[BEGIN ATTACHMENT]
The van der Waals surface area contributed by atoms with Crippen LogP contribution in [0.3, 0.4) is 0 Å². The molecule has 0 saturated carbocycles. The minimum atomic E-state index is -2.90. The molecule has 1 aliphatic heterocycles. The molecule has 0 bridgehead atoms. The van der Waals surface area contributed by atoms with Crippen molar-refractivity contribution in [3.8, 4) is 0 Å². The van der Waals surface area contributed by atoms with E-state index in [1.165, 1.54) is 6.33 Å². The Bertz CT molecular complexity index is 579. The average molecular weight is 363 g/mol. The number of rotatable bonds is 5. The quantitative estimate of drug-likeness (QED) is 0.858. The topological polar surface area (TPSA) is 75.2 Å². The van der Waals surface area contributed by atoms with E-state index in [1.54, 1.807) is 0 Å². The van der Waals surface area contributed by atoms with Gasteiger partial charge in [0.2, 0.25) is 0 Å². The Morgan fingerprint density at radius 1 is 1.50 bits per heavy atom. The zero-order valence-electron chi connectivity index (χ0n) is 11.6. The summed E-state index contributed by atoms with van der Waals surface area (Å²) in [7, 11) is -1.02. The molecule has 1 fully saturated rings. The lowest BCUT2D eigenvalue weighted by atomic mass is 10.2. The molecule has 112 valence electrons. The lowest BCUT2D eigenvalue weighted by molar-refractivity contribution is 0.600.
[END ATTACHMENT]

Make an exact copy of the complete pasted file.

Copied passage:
The van der Waals surface area contributed by atoms with Crippen LogP contribution in [0.3, 0.4) is 0 Å². The molecule has 0 saturated carbocycles. The minimum atomic E-state index is -2.90. The molecule has 1 aliphatic heterocycles. The molecule has 0 bridgehead atoms. The van der Waals surface area contributed by atoms with Crippen molar-refractivity contribution in [3.8, 4) is 0 Å². The van der Waals surface area contributed by atoms with E-state index in [1.165, 1.54) is 6.33 Å². The Bertz CT molecular complexity index is 579. The average molecular weight is 363 g/mol. The number of rotatable bonds is 5. The quantitative estimate of drug-likeness (QED) is 0.858. The topological polar surface area (TPSA) is 75.2 Å². The van der Waals surface area contributed by atoms with E-state index in [1.54, 1.807) is 0 Å². The van der Waals surface area contributed by atoms with Gasteiger partial charge in [0.2, 0.25) is 0 Å². The Morgan fingerprint density at radius 1 is 1.50 bits per heavy atom. The zero-order valence-electron chi connectivity index (χ0n) is 11.6. The summed E-state index contributed by atoms with van der Waals surface area (Å²) in [7, 11) is -1.02. The molecule has 1 fully saturated rings. The lowest BCUT2D eigenvalue weighted by atomic mass is 10.2. The molecule has 112 valence electrons. The lowest BCUT2D eigenvalue weighted by molar-refractivity contribution is 0.600.